One source speculated that the annuities could have come from "friends or benefactors" of the archbishop before his fall from grace.
McCarrick was well-known for giving envelopes of money to different bishops and cardinals, ostensibly to thank them for their work. Such practices have come under scrutiny as a possible source of corruption and unwarranted influence.
McCarrick was a co-founder and the longtime head of the Papal Foundation, which since 1990 has given over $100 million to support projects and proposals recommended by the Holy See. After a 2018 controversy over a $25 million grant from the foundation to a legally and financially troubled Italian hospital, questions have been raised about whether McCarrick attempted to use foundation influence and assets to forestall investigations against him.
As CNA reported in August 2018, McCarrick sat on the boards of two family foundations which helped funnel $500,000 to his personal archbishop's fund over about a decade's time.
McCarrick was a paid consultant for Thomas Donohue, president and chief executive of the U.S. Chamber of Commerce, the Wall Street Journal reported June 6. Over the period 2011 to early 2018, Donohue paid him over $200,000 for advice on global development and other matters.
The day McCarrick was first accused of sexual misconduct, he contacted Donohue for help returning to Washington from the Mayo Clinic in Minnesota. Donohue dispatched a private jet and later compensated the Chamber more than $23,000 for the flight.
The Chamber of Commerce spends the most on lobbying of any interest group in Washington. Donohue is also president of the board of the Chamber's affiliate the Center for International Private Enterprise, which is part of the globally influential U.S. nonprofit the National Endowment for Democracy.
One year ago, on June 20, 2018, the Archdiocese of New York announced that its investigation found "credible and substantiated" allegations that McCarrick had committed sexual abuse of a teenager. It also came to light that the Archdiocese of Newark and the Diocese of Metuchen had previously reached out-of-court settlements with several adult men who alleged they were sexually abused by McCarrick during their time as seminarians.
In July 2018 McCarrick was sentenced to a life of prayer and penance by Pope Francis pending the completion of a canonical process against him. That same day, the pope accepted McCarrick's resignation from the College of Cardinals.
That July another victim, James Grein of Virginia came forward to say McCarrick had begun sexually abusing him in 1969, when Grein was 11 and McCarrick was a 39-year-old priest. Some of the abuse took place in the context of the sacrament of reconciliation, further compounding McCarrick's offenses. McCarrick was reportedly a friend to Grein's Swiss-American family and Grein was the first baby he baptized as a priest, the New York Times reported.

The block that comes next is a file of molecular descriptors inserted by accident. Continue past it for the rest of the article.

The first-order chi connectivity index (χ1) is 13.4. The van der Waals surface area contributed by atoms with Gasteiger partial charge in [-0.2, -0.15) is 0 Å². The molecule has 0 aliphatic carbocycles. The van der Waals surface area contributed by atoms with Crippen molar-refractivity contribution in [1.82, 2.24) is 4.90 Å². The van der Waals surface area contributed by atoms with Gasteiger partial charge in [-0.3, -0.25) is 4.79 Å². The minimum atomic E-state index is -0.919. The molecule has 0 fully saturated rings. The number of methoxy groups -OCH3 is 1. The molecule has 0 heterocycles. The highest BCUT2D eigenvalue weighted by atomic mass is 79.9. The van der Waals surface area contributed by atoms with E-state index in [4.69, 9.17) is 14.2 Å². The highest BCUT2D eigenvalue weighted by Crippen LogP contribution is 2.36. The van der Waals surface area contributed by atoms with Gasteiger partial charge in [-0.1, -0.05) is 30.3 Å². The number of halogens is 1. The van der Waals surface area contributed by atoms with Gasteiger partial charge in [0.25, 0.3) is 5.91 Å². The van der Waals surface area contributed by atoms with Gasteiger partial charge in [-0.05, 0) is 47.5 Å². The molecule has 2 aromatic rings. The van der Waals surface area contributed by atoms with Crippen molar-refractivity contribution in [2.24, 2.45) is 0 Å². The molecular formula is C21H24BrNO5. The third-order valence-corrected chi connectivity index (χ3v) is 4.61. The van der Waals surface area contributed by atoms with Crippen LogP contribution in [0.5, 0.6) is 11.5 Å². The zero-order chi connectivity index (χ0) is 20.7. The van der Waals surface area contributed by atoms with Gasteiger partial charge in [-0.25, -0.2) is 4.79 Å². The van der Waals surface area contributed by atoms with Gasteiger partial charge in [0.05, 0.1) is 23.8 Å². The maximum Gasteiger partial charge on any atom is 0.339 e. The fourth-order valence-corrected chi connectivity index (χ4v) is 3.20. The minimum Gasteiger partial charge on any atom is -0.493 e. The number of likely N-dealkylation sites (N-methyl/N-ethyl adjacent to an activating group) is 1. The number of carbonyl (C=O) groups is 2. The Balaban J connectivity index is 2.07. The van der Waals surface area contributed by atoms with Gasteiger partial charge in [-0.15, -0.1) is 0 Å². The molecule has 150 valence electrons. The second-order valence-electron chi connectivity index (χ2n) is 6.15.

Grein has said his family provided early financial support for McCarrick and trips to Switzerland with family members, which could have provided a key boost to McCarrick's ability to network internationally and to rise in the Church.
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While McCarrick's fall shocked many, some said they had long heard rumors of questionable behavior towards adult seminarians. McCarrick's fall brought scrutiny for U.S. bishops who had served under him, with many denying they knew of any misbehavior.
Pope Francis himself has faced questions. Archbishop Carlo Maria Vigano, the former apostolic nuncio to the U.S., has charged that Pope Francis knew of sanctions placed on McCarrick. He said that McCarrick's alleged sexual misconduct had been known to some Vatican officials for years, eventually leading to a restriction on the archbishop's ministry by Pope Benedict XVI in the late 2000s, and a subsequent restoration of McCarrick's place as a papal advisor by Pope Francis.
Since the charges first emerged, Pope Francis has maintained that he will not respond to the content of the Vigano letters, and instead has encouraged journalists to investigate their allegations. Some aspects of the former nuncio's testimonial seem to have been verified, while other aspects remain controversial or unproven, and some have proven to have been exaggerated, overstated, or unlikely.
Msgr. Anthony Figueiredo, a priest of the Archdiocese of Newark and a former secretary to McCarrick, last month released apparent excerpts from private correspondence between McCarrick, the priest, and various other Church officials. In his view, these show high-ranking Vatican churchmen "likely had knowledge of McCarrick's actions and of restrictions imposed upon him during the pontificate of Benedict XVI."
The excerpts seem to contain admissions of wrongdoing from McCarrick, and to confirm subsequent reports about the Vatican's response to the former cardinal's behavior. But some Vatican officials have said Figueiredo's report did not fully explain the ways in which McCarrick operated in the Vatican. They painted a picture of a man expert at exploiting a curial culture and creating an appearance of conflicting instructions that allowed him to justify his travels.
The excerpts from Figueiredo's correspondence also appear to confirm reports that McCarrick played an ongoing, though sometimes unofficial, role in Vatican diplomatic efforts, especially in China, during the pontificates of both Benedict XVI and Francis.